Given the focus of PISA has to date been mathematics, science and reading, does the OECD believe the assumptions they made in extrapolating the lifestyle responses associated with those areas stand up to critical analysis? I’m not sure where the OECD stands in the world rankings of spurious correlations, but frankly there are many in the report that warrant serious analysis to test their veracity. From a Chapter heading….
How Computers are Related to Students’ Performance: Despite considerable investments in computers, Internet connections and software for educational use, there is little solid evidence that greater computer use among students leads to better scores in mathematics and reading. This chapter examines the relationship among computer access in schools, computer use in classrooms, and performance in the PISA assessment.
Now maybe I’m just a bit slow, or I was away on the day someone decided that the reason we have worked to increase student’s learning opportunities through uncompromised access to technology was just so they could do well on PISA test; but if that is the case, I give up.
Yes, I know that the PISA people are working hard with researchers at Melbourne University through ATC21S to develop ‘assessments’ for collaboration in the next round of PISA tests, but glory be, why are we allowing the psychometricians to drive our agenda instead of the other way around?
The serious message here for leaders is to stay well informed; to ensure that each time a PISA-like report hits the tabloids, make sure you’re right across it. Make sure you don’t make the mistake of assuming what is reported is fact, and more importantly don’t assume that your parents and the wider community aren’t ready for a more informed conversation that explains how their child’s education can stay relevant and meaningful for their future. It is in this context that a report such as this is valuable in providing a platform for shifting thinking around modern educational priorities.
So like it or not, PISA is serious high stakes, yet during its short reign as top of the global testing pops it has managed to avoid much of the negative publicity that many other testing regimes so readily attract.
Finally, here’s the paradox. Despite all my misgivings about so much of this report, it is worthwhile reflecting on the words of PISA Director Andreas Schleicher who in the foreward says…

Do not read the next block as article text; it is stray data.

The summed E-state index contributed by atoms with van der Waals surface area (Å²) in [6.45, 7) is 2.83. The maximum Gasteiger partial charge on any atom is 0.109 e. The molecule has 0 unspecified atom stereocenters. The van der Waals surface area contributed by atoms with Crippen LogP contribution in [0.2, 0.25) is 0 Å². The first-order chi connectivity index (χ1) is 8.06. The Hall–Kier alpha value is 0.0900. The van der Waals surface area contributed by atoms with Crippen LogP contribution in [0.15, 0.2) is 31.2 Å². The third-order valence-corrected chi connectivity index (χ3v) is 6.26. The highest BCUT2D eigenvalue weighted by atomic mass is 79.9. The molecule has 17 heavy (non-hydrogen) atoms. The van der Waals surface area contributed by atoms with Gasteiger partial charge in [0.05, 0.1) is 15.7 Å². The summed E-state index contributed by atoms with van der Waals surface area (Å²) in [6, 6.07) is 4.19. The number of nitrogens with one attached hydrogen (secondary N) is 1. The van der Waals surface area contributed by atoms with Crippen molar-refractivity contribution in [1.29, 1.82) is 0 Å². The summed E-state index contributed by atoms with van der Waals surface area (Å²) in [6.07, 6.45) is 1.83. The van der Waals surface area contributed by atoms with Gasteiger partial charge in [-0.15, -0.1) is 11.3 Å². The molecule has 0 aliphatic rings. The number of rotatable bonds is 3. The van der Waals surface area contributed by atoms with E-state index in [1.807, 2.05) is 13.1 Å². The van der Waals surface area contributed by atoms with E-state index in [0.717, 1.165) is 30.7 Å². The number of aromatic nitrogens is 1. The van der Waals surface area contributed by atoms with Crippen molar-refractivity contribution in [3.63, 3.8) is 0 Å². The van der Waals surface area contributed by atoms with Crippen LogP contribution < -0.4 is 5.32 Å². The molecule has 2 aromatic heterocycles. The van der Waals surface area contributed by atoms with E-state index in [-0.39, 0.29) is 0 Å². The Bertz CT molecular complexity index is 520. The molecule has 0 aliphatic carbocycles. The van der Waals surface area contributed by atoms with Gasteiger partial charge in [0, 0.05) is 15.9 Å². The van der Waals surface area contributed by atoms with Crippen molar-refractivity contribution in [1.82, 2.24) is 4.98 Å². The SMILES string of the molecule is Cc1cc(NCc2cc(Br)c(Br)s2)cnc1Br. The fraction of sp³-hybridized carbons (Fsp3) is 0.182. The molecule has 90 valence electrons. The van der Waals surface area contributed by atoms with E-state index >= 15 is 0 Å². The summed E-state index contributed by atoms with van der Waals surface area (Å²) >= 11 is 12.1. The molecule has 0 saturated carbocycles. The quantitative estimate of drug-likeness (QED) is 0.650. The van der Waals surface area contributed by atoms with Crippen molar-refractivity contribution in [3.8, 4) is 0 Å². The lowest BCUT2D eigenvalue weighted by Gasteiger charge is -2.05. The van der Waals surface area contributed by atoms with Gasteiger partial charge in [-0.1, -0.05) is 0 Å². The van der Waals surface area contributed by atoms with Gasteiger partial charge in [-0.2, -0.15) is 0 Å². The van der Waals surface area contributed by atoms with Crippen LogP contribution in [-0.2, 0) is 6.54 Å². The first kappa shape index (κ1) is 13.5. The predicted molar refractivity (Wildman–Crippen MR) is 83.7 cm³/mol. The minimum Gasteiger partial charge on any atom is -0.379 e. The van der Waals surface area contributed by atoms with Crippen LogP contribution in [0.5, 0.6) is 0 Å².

… “Still, the findings must not lead to despair. We need to get this right in order to provide educators with learning environments that support 21st-century pedagogies and provide children with the 21st-century skills they need to succeed in tomorrow’s world. Technology is the only way to dramatically expand access to knowledge. …
Equally important, technology allows teachers and students to access specialised materials well beyond textbooks, in multiple formats, with little time and space constraints…
Perhaps most importantly, technology can support new pedagogies that focus on learners as active participants with tools for inquiry-based pedagogies and collaborative workspaces. For example, technology can enhance experiential learning, foster project-based and inquiry-based pedagogies, facilitate hands-on activities and cooperative learning, deliver formative real-time assessment and support learning and teaching communities,…(and) sophisticated software for experimentation and simulation, social media and serious games.
To deliver on the promises technology holds, countries will need a convincing strategy to build teachers’ capacity. And policy-makers need to become better at building support for this agenda.
Given the uncertainties that accompany all change, educators will always opt to maintain the status quo. If we want to mobilise support for more technology-rich schools, we need to become better at communicating the need and building support for change.
We need to invest in capacity development and change-management skills, develop sound evidence and feed this evidence back to institutions, and back all that up with sustainable financing. Last but not least, it is vital that teachers become active agents for change, not just in implementing technological innovations, but in designing them too.”
So if the real point of this 204 page report was to actually provide a platform for Schleicher and the OECD to be able to say all that with the very real possibility that policy makers and politicians might actually take notice, then frankly maybe it is worthwhile after all.